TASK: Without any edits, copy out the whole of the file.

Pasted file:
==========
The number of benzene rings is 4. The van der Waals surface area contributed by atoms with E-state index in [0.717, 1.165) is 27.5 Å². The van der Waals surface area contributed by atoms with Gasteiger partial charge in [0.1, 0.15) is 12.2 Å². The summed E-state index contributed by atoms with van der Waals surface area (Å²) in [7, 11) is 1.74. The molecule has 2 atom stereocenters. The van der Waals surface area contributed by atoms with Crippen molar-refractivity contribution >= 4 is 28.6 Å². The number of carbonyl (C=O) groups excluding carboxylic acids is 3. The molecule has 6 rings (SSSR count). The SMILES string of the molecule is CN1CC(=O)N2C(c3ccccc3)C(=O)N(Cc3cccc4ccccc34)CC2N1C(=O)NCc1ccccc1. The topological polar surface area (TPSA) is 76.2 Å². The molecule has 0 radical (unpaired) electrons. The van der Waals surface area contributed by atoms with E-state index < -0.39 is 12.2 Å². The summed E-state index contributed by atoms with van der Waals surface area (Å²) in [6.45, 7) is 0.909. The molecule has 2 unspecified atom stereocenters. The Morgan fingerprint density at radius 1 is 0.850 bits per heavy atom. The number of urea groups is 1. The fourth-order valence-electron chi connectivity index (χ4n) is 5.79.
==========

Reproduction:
The number of benzene rings is 4. The van der Waals surface area contributed by atoms with E-state index in [0.717, 1.165) is 27.5 Å². The van der Waals surface area contributed by atoms with Gasteiger partial charge in [0.1, 0.15) is 12.2 Å². The summed E-state index contributed by atoms with van der Waals surface area (Å²) in [7, 11) is 1.74. The molecule has 2 atom stereocenters. The van der Waals surface area contributed by atoms with Crippen molar-refractivity contribution >= 4 is 28.6 Å². The number of carbonyl (C=O) groups excluding carboxylic acids is 3. The molecule has 6 rings (SSSR count). The SMILES string of the molecule is CN1CC(=O)N2C(c3ccccc3)C(=O)N(Cc3cccc4ccccc34)CC2N1C(=O)NCc1ccccc1. The topological polar surface area (TPSA) is 76.2 Å². The molecule has 0 radical (unpaired) electrons. The van der Waals surface area contributed by atoms with E-state index < -0.39 is 12.2 Å². The summed E-state index contributed by atoms with van der Waals surface area (Å²) in [6.45, 7) is 0.909. The molecule has 2 unspecified atom stereocenters. The Morgan fingerprint density at radius 1 is 0.850 bits per heavy atom. The number of urea groups is 1. The fourth-order valence-electron chi connectivity index (χ4n) is 5.79.